My parents have since passed away. So in this new season of life, what is my next vocation? Only time will tell, but why do I think that I might be living it already? I do know that vocation is living beyond myself but for others. I will just continue and pray for another lightbulb moment.

Our vocation never changes – but the means by which we live it might, and it will change as our seasons of life change, and when we grow in our spirituality. Your vocation, in the end, is simply the means by which you will allow it to occur. Your vocation is not the answer to the question of your being; it is only a part of God’s pledge that the answer will be given in the end. Something to ponder about, my brothers and sisters.

(Today’s OXYGEN by Geraldine Nah)

Prayer: Lord, you made us perfect in your likeness. Give us Your guidance. Show us what You want us to do. Open our hearts to hear you. Open the doors You want us to walk through. May our lives be a gift to You.   

Thanksgiving: Lord God, thank you for the gifts and charisms given to each of us so specially. May we use these gifts entrusted to us for the greater good of Your Kingdom.

7 September, Friday – Never Judge A Book By Its Cover

7 September

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1 Corinthians 4:1-5

People must think of us as Christ’s servants, stewards entrusted with the mysteries of God. What is expected of stewards is that each one should be found worthy of his trust. Not that it makes the slightest difference to me whether you, or indeed any human tribunal, find me worthy or not. I will not even pass judgement on myself. True, my conscience does not reproach me at all, but that does not prove that I am acquitted: the Lord alone is my judge. There must be no passing of premature judgement. Leave that until the Lord comes; he will light up all that is hidden in the dark and reveal the secret intentions of men’s hearts. Then will be the time for each one to have whatever praise he deserves, from God.

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Luke 5:33-39

The Pharisees and scribes said to Jesus, ‘John’s disciples are always fasting and saying prayers, and the disciples of the Pharisees too, but yours go on eating and drinking.’ Jesus replied, ‘Surely you cannot make the bridegroom’s attendants fast while the bridegroom is still with them? But the time will come, the time for the bridegroom to be taken away from them; that will be the time when they will fast.’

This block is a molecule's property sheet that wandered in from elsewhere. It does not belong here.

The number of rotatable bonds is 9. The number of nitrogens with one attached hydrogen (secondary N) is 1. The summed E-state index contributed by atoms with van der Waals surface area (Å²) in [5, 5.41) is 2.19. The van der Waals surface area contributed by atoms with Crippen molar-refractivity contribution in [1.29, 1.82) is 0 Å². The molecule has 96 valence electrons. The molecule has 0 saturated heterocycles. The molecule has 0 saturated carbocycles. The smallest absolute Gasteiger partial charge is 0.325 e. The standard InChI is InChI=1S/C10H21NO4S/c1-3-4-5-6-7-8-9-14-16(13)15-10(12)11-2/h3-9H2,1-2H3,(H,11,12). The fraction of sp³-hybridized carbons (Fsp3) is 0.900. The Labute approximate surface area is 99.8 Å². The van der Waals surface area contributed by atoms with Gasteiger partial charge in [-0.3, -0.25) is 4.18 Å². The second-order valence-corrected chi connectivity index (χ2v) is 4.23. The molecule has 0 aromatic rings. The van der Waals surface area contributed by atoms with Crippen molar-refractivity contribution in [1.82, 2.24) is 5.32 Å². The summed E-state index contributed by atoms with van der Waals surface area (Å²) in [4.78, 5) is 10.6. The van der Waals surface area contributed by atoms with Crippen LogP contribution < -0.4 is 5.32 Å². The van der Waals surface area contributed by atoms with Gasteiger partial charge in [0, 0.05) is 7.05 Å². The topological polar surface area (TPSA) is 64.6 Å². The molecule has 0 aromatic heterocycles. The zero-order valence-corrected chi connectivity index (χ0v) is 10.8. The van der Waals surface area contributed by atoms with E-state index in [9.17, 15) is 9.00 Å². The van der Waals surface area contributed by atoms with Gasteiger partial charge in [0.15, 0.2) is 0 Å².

He also told them this parable, ‘No one tears a piece from a new cloak to put it on an old cloak; if he does, not only will he have torn the new one, but the piece taken from the new will not match the old.

‘And nobody puts new wine into old skins; if he does, the new wine will burst the skins and then run out, and the skins will be lost. No; new wine must be put into fresh skins. And nobody who has been drinking old wine wants new. “The old is good” he says.’

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Therefore do not pronounce judgment before the time before the Lord comes

Prompted by my Spiritual Director a few months back, I started to take art lessons. I took art as a subject back in school and since then, never drew again until that one afternoon at the retreat centre. Unable to reflect or journal anymore, I found myself in the art room of the centre and started doodling an image of The Good Shepherd, it being Good Shepherd Sunday. That drawing turned out pretty alright, I felt. So my art journey started again. I have been painting now for 4 months.

Out of the many art studios here, I was led to this particular studio. It is run by a lovely Christian lady. From Day One, I felt that this was the hand of God. The owner of the studio shared her story of how her studio came about — for someone who really need not work (she obviously is well to do), and for someone who had no formal art training. It started with a desire in her heart. She wanted to provide a little pocket money for a family who was struggling. Sure, she could have asked her husband for the money but she really wanted to do this on her own. So she prayed about it – and that’s how her studio started. Today, she continues to provide for this family and, through her studio, she has been able to do so much more for the kingdom of God. What an inspiration that has been for me, for I too have been praying and searching for a mission, and how I can use the gifts that God has blessed me for His Kingdom.

At this time in my life, I am also going through some pretty drastic life changes. It’s a time of detachments to my ideals of what my life should be. Painful and uncomfortable as it is, I know that this is where the Lord is leading me and I have to be open. But even as I ponder upon it, I thought about my teacher. Sure it’s easy for these rich people to do more, right? They have the resources to do so. I built this image of her in my mind – where she lived, and the people she’s exposed to – easy for her to live out her mission. We all judge others – like in today’s first reading. As God’s servant, Paul must not be judged by human standards.